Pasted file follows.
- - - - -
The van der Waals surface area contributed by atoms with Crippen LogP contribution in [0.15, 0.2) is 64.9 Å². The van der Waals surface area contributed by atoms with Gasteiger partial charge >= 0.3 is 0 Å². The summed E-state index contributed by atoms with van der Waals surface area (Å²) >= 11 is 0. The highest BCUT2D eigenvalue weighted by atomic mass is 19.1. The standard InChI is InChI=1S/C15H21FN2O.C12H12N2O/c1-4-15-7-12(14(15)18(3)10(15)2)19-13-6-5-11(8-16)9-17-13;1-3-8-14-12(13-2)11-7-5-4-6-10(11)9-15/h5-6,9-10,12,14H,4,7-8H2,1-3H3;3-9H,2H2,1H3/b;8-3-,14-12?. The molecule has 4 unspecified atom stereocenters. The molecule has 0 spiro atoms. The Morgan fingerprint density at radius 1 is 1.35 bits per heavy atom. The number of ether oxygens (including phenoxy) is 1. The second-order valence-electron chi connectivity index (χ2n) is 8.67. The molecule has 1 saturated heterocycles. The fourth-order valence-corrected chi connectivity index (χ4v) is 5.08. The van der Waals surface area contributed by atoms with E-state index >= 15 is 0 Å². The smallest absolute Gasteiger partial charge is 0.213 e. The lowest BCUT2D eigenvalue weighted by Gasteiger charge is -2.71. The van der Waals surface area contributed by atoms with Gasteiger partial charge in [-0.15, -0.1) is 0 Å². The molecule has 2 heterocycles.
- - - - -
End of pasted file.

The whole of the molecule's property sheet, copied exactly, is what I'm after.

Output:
The van der Waals surface area contributed by atoms with Crippen LogP contribution in [0.15, 0.2) is 64.9 Å². The van der Waals surface area contributed by atoms with Gasteiger partial charge >= 0.3 is 0 Å². The summed E-state index contributed by atoms with van der Waals surface area (Å²) >= 11 is 0. The highest BCUT2D eigenvalue weighted by atomic mass is 19.1. The standard InChI is InChI=1S/C15H21FN2O.C12H12N2O/c1-4-15-7-12(14(15)18(3)10(15)2)19-13-6-5-11(8-16)9-17-13;1-3-8-14-12(13-2)11-7-5-4-6-10(11)9-15/h5-6,9-10,12,14H,4,7-8H2,1-3H3;3-9H,2H2,1H3/b;8-3-,14-12?. The molecule has 4 unspecified atom stereocenters. The molecule has 0 spiro atoms. The Morgan fingerprint density at radius 1 is 1.35 bits per heavy atom. The number of ether oxygens (including phenoxy) is 1. The second-order valence-electron chi connectivity index (χ2n) is 8.67. The molecule has 1 saturated heterocycles. The fourth-order valence-corrected chi connectivity index (χ4v) is 5.08. The van der Waals surface area contributed by atoms with E-state index >= 15 is 0 Å². The smallest absolute Gasteiger partial charge is 0.213 e. The lowest BCUT2D eigenvalue weighted by Gasteiger charge is -2.71. The van der Waals surface area contributed by atoms with Gasteiger partial charge in [-0.15, -0.1) is 0 Å². The molecule has 2 heterocycles.